Cancer Report from USDHHS
I somehow missed this, in May when it came out, but Jill Richardson on La Vida Locavore published this:
This report by the U.S. Department of Heath and Human Services is a must-read: Reducing Environmental Cancer Risk: What we can do now.
Want to see a really scary quote from that report? Try this one on for size: “Approximately 41 percent of Americans will be diagnosed with cancer at some point in their lives, and about 21 percent will die from cancer.”
41%. Forty-frickin’-one Percent.
Want a few more? Here’s one: “Research on environmental causes of cancer has been limited by low priority and inadequate funding.” (Well, okay, so that one isn’t so shocking.) Another: “The prevailing regulatory approach in the United States is reactionary rather than precautionary. That is, instead of taking preventive action when uncertainty exists about the potential harm a chemical or other environmental contaminant may cause, a hazard must be incontrovertibly demonstrated before action to ameliorate it is initiated. Moreover, instead of requiring industry or other proponents of specific chemicals, devices, or activities to prove their safety, the public bears the burden of proving that a given environmental exposure is harmful. Only a few hundred of the more than 80,000 chemicals in use in the United States have been tested for safety.” Only a few hundred. Out of more than eighty thousand. And it goes on: “U.S. regulation of environmental contaminants is rendered ineffective by five major problems: (1) inadequate funding and insufficient staffing, (2) fragmented and overlapping authorities coupled with uneven and decentralized enforcement, (3) excessive regulatory complexity, (4) weak laws and regulations, and (5) undue industry influence.”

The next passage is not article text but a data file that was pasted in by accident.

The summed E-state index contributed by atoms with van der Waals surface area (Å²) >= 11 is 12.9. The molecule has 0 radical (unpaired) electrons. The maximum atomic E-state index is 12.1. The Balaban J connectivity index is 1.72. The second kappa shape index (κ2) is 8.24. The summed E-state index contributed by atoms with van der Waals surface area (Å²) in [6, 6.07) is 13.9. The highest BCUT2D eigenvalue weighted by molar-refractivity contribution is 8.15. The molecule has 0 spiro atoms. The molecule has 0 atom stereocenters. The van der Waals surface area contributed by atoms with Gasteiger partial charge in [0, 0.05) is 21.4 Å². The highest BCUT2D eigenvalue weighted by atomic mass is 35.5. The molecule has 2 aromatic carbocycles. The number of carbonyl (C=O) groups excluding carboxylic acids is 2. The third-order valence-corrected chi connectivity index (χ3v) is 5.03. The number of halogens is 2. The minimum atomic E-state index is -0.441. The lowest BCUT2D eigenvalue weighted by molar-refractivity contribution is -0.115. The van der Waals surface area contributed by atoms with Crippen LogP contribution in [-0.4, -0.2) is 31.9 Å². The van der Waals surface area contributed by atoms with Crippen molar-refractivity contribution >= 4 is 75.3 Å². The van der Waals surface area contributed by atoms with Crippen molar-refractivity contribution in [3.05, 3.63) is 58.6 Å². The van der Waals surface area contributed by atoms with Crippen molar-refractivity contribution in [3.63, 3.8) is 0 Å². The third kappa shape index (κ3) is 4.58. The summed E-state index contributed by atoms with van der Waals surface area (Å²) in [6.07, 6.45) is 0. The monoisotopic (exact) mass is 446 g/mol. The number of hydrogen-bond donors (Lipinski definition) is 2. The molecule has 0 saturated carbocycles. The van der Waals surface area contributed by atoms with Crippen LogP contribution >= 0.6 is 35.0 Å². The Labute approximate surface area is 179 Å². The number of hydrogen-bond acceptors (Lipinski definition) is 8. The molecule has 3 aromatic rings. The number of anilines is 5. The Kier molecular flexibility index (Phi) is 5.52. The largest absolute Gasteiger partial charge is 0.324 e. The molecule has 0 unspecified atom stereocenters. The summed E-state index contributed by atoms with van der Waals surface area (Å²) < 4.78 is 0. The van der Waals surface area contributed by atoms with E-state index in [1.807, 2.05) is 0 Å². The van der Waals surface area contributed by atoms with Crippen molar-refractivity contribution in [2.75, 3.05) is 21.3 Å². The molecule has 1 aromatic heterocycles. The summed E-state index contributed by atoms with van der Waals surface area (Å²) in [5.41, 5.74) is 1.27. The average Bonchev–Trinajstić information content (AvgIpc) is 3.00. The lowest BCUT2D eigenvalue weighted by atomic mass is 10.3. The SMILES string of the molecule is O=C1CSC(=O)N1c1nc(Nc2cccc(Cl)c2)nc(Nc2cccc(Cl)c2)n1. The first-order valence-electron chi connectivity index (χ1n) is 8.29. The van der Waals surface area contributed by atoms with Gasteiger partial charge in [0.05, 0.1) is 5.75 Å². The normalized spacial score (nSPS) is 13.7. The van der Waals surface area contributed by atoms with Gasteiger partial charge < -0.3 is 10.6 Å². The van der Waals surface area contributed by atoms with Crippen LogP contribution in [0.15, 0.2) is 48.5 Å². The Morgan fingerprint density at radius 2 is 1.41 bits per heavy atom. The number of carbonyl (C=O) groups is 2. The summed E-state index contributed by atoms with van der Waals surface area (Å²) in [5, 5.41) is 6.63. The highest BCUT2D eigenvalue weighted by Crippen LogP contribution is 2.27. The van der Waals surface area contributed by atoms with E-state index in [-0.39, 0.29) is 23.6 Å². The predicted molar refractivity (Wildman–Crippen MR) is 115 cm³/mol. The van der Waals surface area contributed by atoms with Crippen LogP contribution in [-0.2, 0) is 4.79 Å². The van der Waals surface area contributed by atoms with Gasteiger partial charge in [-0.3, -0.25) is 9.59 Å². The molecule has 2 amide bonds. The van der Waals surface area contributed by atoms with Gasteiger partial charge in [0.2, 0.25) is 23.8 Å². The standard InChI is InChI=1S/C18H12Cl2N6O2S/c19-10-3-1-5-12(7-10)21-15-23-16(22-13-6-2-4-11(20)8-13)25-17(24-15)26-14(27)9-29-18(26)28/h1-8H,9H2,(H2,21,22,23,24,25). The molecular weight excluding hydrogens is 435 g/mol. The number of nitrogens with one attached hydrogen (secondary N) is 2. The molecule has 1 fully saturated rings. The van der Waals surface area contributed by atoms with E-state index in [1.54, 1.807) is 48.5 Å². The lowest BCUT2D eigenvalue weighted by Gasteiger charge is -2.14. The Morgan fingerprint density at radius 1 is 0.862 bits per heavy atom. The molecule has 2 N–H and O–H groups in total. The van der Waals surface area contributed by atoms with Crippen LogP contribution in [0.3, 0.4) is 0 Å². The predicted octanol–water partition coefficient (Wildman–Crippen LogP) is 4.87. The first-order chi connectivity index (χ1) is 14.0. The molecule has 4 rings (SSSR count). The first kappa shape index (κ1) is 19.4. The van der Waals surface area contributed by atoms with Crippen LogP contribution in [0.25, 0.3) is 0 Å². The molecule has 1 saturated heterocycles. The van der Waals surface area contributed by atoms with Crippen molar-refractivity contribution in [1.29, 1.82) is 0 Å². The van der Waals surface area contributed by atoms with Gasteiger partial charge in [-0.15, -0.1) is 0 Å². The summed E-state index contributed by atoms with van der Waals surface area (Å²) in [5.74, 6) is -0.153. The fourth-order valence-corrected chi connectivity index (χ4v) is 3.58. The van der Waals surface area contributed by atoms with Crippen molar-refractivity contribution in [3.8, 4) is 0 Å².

Gotta love number 5, right?
And here’s another beaut: “Americans now are estimated to receive nearly half of their total radiation exposure from medical imaging and other medical sources, compared with only 15 percent in the early 1980s. The increase in medical radiation has nearly doubled the total average effective radiation dose per individual in the United States…Medical imaging of children is of special concern; compared with adults, children have many more years of life during which a malignancy initiated by medical radiation can develop.”